Provide Up-to-Date Technology
Employers wishing to continue working with highly skilled baby boomers should not only provide them with workplace flexibility but also enable them to do that work with easy and transparent digital interactions. While baby boomers may have lived a substantial portion of their lives before the rise of digital communication, they also have grown accustomed to the consumer experience of using applications for everything from shopping on their phone to using Facetime to connect with distant family members.
In the workplace, baby boomers can benefit from the same level of technology enablement. For example, the use of cloud-based technologies for collaboration should make workflow, documentation, feedback, and approvals on projects transparent and accessible any time, any place.
Likewise, telecommuting tools like videoconferencing are no longer new, but many organizations have not fully adopted the concept in their core business. As more boomers opt to avoid or reduce the number of days spent commuting to onsite locations, use of these tools will become more widely accepted as part of corporate cultures and more widely sought after by generations approaching retirement.
Make Workplace Accessibility a Priority
Regardless of age, employees need to believe that their employer is committed to their well-being, and removing barriers to access is an important part of that commitment.
For workers with disabilities, an employer’s commitment to improving employees’ ability to utilize physical and virtual resources can be instrumental to a positive work experience. Considering that the percentage of the U.S. population with a disability jumps from 10.6 percent for those between 18 and 64 to more than 35 percent for those over 65, according to research by the University of New Hampshire, the importance of access and accommodation for baby boomers is clear.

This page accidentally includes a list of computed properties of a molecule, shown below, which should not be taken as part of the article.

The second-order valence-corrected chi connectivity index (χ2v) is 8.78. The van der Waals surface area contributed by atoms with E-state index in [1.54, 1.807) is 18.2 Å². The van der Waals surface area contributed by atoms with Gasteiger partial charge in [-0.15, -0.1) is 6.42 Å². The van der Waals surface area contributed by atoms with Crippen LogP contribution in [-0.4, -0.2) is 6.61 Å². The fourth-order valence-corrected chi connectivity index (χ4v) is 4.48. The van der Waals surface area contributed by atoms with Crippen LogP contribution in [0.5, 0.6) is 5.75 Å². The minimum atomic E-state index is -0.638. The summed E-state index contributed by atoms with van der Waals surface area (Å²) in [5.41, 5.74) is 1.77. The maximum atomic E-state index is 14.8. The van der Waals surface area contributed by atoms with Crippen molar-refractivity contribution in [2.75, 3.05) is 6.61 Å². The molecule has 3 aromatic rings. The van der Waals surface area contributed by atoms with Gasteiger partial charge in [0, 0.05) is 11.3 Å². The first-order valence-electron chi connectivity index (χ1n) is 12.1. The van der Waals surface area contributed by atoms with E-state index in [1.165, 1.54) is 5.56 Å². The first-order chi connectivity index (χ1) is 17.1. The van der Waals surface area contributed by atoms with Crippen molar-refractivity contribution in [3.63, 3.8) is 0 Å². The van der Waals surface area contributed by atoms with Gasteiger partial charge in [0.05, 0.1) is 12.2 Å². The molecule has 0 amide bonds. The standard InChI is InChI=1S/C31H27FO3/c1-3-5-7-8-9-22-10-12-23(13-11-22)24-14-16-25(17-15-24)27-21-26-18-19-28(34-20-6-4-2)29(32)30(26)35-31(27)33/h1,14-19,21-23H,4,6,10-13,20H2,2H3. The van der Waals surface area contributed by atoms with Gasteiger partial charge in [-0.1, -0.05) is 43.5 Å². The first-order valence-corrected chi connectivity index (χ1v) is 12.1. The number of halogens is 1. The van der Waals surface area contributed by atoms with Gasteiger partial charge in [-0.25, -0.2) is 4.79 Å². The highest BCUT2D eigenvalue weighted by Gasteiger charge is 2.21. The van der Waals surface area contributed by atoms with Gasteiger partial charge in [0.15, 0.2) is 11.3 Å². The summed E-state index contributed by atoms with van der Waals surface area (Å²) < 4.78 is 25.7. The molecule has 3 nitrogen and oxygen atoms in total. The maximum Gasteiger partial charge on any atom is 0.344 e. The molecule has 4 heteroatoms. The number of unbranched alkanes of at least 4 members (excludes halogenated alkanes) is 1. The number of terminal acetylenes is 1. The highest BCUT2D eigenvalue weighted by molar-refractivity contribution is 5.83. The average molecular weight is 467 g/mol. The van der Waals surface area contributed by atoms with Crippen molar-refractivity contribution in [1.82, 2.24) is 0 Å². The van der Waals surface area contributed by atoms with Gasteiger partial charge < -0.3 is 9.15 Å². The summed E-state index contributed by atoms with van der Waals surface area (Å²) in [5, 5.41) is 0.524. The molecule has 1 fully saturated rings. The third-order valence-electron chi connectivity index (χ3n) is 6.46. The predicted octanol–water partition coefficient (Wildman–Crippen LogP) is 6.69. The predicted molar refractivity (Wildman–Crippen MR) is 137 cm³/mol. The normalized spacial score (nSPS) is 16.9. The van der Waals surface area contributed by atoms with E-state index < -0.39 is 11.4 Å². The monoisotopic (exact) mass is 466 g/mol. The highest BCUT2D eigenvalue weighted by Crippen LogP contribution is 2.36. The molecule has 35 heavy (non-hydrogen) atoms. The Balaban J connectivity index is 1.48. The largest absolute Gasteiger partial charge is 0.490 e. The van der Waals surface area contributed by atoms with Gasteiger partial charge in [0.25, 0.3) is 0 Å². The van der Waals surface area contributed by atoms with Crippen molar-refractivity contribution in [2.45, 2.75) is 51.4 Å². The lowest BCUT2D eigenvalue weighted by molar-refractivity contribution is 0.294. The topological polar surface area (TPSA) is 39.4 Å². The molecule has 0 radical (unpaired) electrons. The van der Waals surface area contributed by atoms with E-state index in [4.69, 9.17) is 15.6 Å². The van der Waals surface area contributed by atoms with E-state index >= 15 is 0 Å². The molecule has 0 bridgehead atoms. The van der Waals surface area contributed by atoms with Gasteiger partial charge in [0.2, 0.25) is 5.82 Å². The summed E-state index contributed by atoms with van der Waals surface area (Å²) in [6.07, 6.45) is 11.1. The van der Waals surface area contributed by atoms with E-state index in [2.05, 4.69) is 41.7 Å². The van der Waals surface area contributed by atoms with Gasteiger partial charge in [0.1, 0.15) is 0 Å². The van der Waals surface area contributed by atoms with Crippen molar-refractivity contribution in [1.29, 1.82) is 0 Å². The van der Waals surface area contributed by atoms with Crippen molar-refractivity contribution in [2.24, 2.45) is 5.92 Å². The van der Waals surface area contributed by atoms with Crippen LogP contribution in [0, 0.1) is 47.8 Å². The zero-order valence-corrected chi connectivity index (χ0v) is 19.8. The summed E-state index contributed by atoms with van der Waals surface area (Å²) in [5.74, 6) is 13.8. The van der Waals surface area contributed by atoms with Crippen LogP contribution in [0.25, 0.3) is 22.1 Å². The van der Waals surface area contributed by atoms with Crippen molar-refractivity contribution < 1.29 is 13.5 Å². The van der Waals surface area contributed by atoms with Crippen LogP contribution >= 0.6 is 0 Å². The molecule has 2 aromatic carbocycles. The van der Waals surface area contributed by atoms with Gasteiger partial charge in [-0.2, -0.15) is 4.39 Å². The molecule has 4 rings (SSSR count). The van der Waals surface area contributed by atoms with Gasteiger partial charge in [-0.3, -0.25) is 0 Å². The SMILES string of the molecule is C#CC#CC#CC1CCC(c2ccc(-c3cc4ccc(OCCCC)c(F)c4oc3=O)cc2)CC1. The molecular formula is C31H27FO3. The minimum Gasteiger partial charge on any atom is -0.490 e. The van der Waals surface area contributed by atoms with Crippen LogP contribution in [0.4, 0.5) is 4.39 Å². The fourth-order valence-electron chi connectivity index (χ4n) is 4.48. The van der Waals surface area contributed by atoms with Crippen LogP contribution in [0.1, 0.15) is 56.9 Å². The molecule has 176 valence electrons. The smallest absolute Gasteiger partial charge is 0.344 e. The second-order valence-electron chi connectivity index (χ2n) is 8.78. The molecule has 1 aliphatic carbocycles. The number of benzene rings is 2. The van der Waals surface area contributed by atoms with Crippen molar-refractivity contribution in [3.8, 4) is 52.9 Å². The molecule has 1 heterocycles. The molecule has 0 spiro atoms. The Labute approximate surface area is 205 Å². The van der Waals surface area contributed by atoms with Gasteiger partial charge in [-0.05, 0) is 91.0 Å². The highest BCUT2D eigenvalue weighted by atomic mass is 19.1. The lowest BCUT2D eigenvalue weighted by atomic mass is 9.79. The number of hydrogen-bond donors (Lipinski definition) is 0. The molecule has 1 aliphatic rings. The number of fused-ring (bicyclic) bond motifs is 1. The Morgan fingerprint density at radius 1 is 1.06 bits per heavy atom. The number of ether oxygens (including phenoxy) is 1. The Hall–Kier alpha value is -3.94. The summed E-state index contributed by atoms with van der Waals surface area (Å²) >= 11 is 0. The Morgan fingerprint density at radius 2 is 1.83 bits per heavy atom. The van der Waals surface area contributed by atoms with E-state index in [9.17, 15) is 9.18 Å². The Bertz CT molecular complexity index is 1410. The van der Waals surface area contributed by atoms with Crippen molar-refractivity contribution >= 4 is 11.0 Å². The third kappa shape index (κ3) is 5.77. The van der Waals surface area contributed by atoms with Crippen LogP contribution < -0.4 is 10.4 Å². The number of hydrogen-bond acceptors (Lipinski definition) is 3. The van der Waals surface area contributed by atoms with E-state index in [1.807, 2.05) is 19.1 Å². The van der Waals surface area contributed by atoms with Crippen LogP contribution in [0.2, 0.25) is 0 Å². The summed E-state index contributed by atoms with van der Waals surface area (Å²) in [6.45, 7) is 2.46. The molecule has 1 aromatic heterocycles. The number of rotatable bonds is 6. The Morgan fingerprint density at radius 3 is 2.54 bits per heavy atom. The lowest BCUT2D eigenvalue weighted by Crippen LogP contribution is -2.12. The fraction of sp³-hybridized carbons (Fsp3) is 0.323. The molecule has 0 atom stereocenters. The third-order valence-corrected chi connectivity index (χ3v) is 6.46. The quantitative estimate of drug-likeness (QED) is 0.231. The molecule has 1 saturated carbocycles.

The most obvious example of accessibility is the corporate website. Captions with audio and video, along with visual options such as larger formats and contrasting color schemes, can help to ensure that the employer does not place unnecessary barriers to work and interaction for employees.
Many organizations can help companies assess their accessibility and provide paths for improvement. At the same time, employers should consider that accessibility often leads to a better experience for everyone and not just workers with disabilities.
Engaging Talent of All Ages
Organizations will continue to compete for valuable baby boomer talent. The competition may come from different employers, or it may come in the form of competing life choices, from full retirement to relocation. In all cases, core principles that drive great talent engagement will make the difference between employers that successfully engage baby boomers and those that miss out on the opportunity these workers present.
These commitments — being flexible, empowering their careers, and providing the right tools and technology to get work done — are more than strategies for recruiting senior workers. They are basic paths for any company to become a better employer to the people it hires and aims to retain, whatever their age and experience group. When it comes to attracting and retaining talent of any age, what’s good for people is good for business.
Keep Looking Ahead
Companies face persistent challenges in attracting, finding and retaining critical talent. They are struggling to get work done in a market where demographics are shifting, and the technology is constantly evolving.
When positioning a talent acquisition strategy to better engage the workforce, regardless of generation, an open mind for change is essential. A new solution may supplant the technology that works today for virtual work.
The model that engages pre-retirement professionals as consultants may evolve as part of a total talent approach. Amid such conditions, the leaders, today and in the future, will be the employers that continually question how work gets done, who needs to do it, and how they will go about securing that talent.